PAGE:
Fundraiser-Trunk Show for Canadian Guide Dogs

 

Thanks to all who attended our Annual Trunk Show!  A portion of the proceeds are going to our sponsorship of two guide dogs for 2017.

Talula II has just started her formal training at Training Centre.

Daphne II, a Yellow Lab, is living with her volunteer puppy walker; she is in basic training and socialization.

Canadian Guide Dogs for the Blind operates nationally from one location. The National Training Centre is located in Manotick (Ottawa), Ontario.

Canadian Guide Dogs for the Blind has its’ own breeding program.  The breeding stock dogs are homed and cared for by volunteers on a long-term basis.  When pups are old enough to leave their Mum they are placed into foster homes.

Their fostering program is referred to as Puppy Walking, but is really puppy raising.  The Puppy Walking Program is active in Ottawa and eastern Ontario, and the Greater Toronto Area.  The intention is for the pup to be introduced to as many different situations and environments as possible, teaching socialization and obedience, ensuring they become a “good dog” before entering into formal training.

When the dog is ready for formal training it is sent back to the National Training Centre, at which point a Guide Dog Mobility Instructor will take on the responsibility of training the dog to become a working guide dog.  The dog is eventually matched with an applicant.  The applicant and the dog will train together for four weeks before going home as a working guide dog team.  The full training for the dog will take approximately two years.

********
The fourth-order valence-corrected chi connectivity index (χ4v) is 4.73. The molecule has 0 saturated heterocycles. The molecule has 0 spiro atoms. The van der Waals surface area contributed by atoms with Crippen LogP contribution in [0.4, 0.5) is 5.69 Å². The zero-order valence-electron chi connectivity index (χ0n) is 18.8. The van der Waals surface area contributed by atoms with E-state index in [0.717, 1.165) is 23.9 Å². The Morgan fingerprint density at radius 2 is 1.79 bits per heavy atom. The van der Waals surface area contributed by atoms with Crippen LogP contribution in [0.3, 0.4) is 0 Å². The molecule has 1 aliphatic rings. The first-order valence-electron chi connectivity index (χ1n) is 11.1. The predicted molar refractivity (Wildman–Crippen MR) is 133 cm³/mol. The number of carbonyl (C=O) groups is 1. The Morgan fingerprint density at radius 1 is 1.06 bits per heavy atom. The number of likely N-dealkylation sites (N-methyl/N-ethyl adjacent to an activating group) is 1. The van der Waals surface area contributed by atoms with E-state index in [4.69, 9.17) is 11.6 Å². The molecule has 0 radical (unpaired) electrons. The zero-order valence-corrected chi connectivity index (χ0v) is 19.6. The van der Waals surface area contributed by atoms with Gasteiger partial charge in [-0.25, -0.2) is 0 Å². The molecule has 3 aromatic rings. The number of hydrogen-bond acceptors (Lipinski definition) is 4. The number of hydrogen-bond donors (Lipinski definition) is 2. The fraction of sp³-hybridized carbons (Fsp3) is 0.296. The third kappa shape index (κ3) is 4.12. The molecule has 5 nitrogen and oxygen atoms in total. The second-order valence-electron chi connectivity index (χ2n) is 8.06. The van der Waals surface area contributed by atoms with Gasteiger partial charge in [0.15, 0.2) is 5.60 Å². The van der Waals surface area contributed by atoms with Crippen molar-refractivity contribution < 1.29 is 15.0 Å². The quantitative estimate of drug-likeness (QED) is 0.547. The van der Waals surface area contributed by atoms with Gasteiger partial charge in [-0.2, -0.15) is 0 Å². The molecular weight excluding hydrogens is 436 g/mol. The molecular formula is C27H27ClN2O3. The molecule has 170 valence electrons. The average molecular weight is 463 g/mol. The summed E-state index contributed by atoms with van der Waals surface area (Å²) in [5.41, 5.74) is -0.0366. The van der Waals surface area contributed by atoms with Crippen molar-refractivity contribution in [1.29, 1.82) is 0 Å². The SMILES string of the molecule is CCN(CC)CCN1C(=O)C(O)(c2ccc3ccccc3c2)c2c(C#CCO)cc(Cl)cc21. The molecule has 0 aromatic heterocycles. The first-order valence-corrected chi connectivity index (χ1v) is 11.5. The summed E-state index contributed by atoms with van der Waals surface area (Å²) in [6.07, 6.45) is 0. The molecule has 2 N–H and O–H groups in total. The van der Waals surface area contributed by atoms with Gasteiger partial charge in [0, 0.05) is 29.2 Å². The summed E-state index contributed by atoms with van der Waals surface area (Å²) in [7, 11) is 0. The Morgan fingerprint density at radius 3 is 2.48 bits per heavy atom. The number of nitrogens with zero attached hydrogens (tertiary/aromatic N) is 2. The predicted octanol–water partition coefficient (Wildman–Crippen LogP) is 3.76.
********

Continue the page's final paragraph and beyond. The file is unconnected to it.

As you can imagine, the veterinary expenses are very large during the first two years of each dog’s life, which is the duration of the training program.

With the vast size of the country and being a national organization, another major expense for the organization is travel.  While travel is expensive, it is still much more efficient operating from one Training Centre. Travel includes in-home visits to applicants for an assessment and interview process that will determine their specific mobility requirements and whether they require a guide dog.  For clients that are accepted into training, the organization pays for the expense of the client to travel to and from our Training Centre from wherever they live in Canada.  There is no cost to the client for travel, accommodations, or the dog.  These services are provided free to our clients.

Upon graduation of the four week training program, the client returns home with their new guide dog.  The Guide Dog Mobility Instructor will also travel to the client’s home community for a further short training period, ensuring that the new guide dog team becomes familiar with regular routes and working in their own community.

Canadian Guide Dogs for the Blind also operates an aftercare program.  They visit clients on an annual basis in their community to ensure that the dog is working well and being cared for.

We are so happy to raise funds for such a fantastic organization aiding those with vision loss. Thank you again for being part of this special evening!

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